Students in Newtown, Conn., started a new school year Tuesday with security enhancements at a formerly vacant middle school in neighboring Monroe.
Police and security personnel were present at the town's public schools as the children returned to the classrooms, ahead of the town residents' vote in October on the fate of the Sandy Hook Elementary School building, said Brett Cody, spokesperson for the Conn. Senate Republicans, in an email to MSNBC.
The school closed Dec. 14, 2012 after a gunman killed 20 first graders and six educators in one of the country's deadliest shootings. The surviving students finished the 2012-2013 academic year at the renovated Chalk Hill Middle School, which was formerly vacant, in Monroe.
A task force of 28 elected officials in Newtown earlier this year voted unanimously to construct a new building at the site of the Sandy Hook school. The town will vote on Oct. 5 to decide whether or not to tear down the structure and use the property to build a new school, an official from the Newtown superintendent's office who declined to provide her name told MSNBC.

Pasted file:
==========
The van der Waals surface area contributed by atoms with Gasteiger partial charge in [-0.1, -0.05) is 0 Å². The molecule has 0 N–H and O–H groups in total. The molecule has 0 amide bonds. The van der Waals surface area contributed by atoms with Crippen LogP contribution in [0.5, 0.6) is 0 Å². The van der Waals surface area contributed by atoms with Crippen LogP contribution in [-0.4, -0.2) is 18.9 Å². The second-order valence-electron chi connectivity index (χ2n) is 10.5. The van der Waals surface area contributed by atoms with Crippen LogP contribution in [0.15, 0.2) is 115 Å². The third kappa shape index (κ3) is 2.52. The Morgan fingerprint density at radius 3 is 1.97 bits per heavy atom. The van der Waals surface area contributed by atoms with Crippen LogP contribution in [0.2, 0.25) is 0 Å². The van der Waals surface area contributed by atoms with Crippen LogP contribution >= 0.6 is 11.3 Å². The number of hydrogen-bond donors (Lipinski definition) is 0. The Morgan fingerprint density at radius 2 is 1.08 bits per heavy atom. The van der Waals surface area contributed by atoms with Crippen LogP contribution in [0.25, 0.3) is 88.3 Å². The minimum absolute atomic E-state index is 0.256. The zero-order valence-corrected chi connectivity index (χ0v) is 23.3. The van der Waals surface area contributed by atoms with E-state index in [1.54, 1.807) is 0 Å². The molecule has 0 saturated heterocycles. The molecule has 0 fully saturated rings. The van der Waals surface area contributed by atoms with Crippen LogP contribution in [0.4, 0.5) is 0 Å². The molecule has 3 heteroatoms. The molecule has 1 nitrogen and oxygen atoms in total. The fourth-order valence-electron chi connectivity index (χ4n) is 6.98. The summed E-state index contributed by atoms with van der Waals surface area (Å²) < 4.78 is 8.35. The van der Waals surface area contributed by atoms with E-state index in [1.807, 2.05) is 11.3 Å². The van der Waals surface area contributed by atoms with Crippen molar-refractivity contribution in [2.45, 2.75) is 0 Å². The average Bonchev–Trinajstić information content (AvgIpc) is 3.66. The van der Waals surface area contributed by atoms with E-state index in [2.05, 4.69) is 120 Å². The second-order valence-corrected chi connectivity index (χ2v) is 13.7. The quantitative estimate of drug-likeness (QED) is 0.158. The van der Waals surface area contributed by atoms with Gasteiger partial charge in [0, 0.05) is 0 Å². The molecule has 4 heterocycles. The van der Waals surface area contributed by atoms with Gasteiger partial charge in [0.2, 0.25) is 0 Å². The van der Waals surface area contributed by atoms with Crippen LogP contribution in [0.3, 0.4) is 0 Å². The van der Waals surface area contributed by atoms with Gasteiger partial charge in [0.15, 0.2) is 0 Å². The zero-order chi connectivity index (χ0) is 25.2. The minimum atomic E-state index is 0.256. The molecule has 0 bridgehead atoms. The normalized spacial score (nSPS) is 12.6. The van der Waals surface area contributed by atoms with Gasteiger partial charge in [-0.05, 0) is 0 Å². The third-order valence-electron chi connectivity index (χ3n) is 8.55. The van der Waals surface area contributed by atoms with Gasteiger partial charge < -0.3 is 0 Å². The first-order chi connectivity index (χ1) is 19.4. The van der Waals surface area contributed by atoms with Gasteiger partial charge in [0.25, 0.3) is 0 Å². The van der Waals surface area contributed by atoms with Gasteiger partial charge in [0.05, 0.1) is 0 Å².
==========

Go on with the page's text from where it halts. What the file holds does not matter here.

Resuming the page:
An Amish community in Pennsylvania reduced to rubble the West Nickel Mines School and constructed a new building a few hundred yards away after a gunman killed five girls in the former one-room schoolhouse in 2006.
The classroom building at Virginia Tech where a student gunman killed 30 people in 2007 was converted into a peace studies and violence prevention center. Columbine High School in Colorado reopened several months after two student gunmen killed 12 schoolmates and a teacher in 1999. The library, where most of the victims died, was converted into an atrium.
The Connecticut shooting fueled the national debate on gun control. The Senate in April failed to pass a bipartisan background checks legislation, which would have made it more difficult to buy guns from private sellers and on the Internet.
Sen. Majority Leader Harry Reid earlier this month said a vote on a background checks bill won't happen before the 2014 midterm elections because of Congressional disagreements over government spending.